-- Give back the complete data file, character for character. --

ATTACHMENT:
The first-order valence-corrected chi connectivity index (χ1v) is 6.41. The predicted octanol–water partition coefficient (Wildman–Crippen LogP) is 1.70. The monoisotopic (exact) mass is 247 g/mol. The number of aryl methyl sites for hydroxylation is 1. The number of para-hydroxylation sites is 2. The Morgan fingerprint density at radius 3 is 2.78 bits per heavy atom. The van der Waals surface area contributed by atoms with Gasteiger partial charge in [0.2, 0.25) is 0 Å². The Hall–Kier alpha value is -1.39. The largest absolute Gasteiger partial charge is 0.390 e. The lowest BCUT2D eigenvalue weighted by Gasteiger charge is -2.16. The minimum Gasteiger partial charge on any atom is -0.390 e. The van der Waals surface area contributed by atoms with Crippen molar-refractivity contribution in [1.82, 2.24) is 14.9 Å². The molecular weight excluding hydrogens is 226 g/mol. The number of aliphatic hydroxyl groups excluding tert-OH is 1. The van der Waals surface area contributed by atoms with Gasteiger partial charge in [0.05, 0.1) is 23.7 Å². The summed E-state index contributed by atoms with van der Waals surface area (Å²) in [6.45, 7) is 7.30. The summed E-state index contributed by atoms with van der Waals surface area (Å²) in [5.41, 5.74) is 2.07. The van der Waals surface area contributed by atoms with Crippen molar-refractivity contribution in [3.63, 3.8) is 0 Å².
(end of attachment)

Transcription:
The first-order valence-corrected chi connectivity index (χ1v) is 6.41. The predicted octanol–water partition coefficient (Wildman–Crippen LogP) is 1.70. The monoisotopic (exact) mass is 247 g/mol. The number of aryl methyl sites for hydroxylation is 1. The number of para-hydroxylation sites is 2. The Morgan fingerprint density at radius 3 is 2.78 bits per heavy atom. The van der Waals surface area contributed by atoms with Gasteiger partial charge in [0.2, 0.25) is 0 Å². The Hall–Kier alpha value is -1.39. The largest absolute Gasteiger partial charge is 0.390 e. The lowest BCUT2D eigenvalue weighted by Gasteiger charge is -2.16. The minimum Gasteiger partial charge on any atom is -0.390 e. The van der Waals surface area contributed by atoms with Crippen molar-refractivity contribution in [1.82, 2.24) is 14.9 Å². The molecular weight excluding hydrogens is 226 g/mol. The number of aliphatic hydroxyl groups excluding tert-OH is 1. The van der Waals surface area contributed by atoms with Gasteiger partial charge in [0.05, 0.1) is 23.7 Å². The summed E-state index contributed by atoms with van der Waals surface area (Å²) in [6.45, 7) is 7.30. The summed E-state index contributed by atoms with van der Waals surface area (Å²) in [5.41, 5.74) is 2.07. The van der Waals surface area contributed by atoms with Crippen molar-refractivity contribution in [3.63, 3.8) is 0 Å².